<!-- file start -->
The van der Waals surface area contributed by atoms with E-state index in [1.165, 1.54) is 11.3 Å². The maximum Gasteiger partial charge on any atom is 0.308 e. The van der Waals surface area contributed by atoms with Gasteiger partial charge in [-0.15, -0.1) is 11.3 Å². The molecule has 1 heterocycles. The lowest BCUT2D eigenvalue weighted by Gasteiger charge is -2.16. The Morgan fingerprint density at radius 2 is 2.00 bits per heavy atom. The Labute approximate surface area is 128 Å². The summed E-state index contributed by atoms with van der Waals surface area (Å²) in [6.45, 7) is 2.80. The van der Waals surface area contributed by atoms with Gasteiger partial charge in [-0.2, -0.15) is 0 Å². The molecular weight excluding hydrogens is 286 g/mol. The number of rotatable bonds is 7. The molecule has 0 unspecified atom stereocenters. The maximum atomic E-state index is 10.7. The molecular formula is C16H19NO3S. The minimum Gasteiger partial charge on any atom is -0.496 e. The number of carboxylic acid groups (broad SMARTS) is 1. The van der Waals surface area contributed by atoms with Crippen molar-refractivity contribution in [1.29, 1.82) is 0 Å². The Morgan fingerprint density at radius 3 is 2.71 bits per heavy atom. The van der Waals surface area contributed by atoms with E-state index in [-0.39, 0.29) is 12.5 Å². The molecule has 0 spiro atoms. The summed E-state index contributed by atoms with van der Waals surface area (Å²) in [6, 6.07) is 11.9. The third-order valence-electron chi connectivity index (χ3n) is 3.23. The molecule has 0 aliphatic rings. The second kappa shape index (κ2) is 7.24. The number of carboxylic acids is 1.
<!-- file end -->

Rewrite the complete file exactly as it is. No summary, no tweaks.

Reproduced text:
The van der Waals surface area contributed by atoms with E-state index in [1.165, 1.54) is 11.3 Å². The maximum Gasteiger partial charge on any atom is 0.308 e. The van der Waals surface area contributed by atoms with Gasteiger partial charge in [-0.15, -0.1) is 11.3 Å². The molecule has 1 heterocycles. The lowest BCUT2D eigenvalue weighted by Gasteiger charge is -2.16. The Morgan fingerprint density at radius 2 is 2.00 bits per heavy atom. The Labute approximate surface area is 128 Å². The summed E-state index contributed by atoms with van der Waals surface area (Å²) in [6.45, 7) is 2.80. The van der Waals surface area contributed by atoms with Gasteiger partial charge in [-0.2, -0.15) is 0 Å². The molecular weight excluding hydrogens is 286 g/mol. The number of rotatable bonds is 7. The molecule has 0 unspecified atom stereocenters. The maximum atomic E-state index is 10.7. The molecular formula is C16H19NO3S. The minimum Gasteiger partial charge on any atom is -0.496 e. The number of carboxylic acid groups (broad SMARTS) is 1. The van der Waals surface area contributed by atoms with Crippen molar-refractivity contribution in [1.29, 1.82) is 0 Å². The Morgan fingerprint density at radius 3 is 2.71 bits per heavy atom. The van der Waals surface area contributed by atoms with E-state index in [-0.39, 0.29) is 12.5 Å². The molecule has 0 spiro atoms. The summed E-state index contributed by atoms with van der Waals surface area (Å²) in [6, 6.07) is 11.9. The third-order valence-electron chi connectivity index (χ3n) is 3.23. The molecule has 0 aliphatic rings. The second kappa shape index (κ2) is 7.24. The number of carboxylic acids is 1.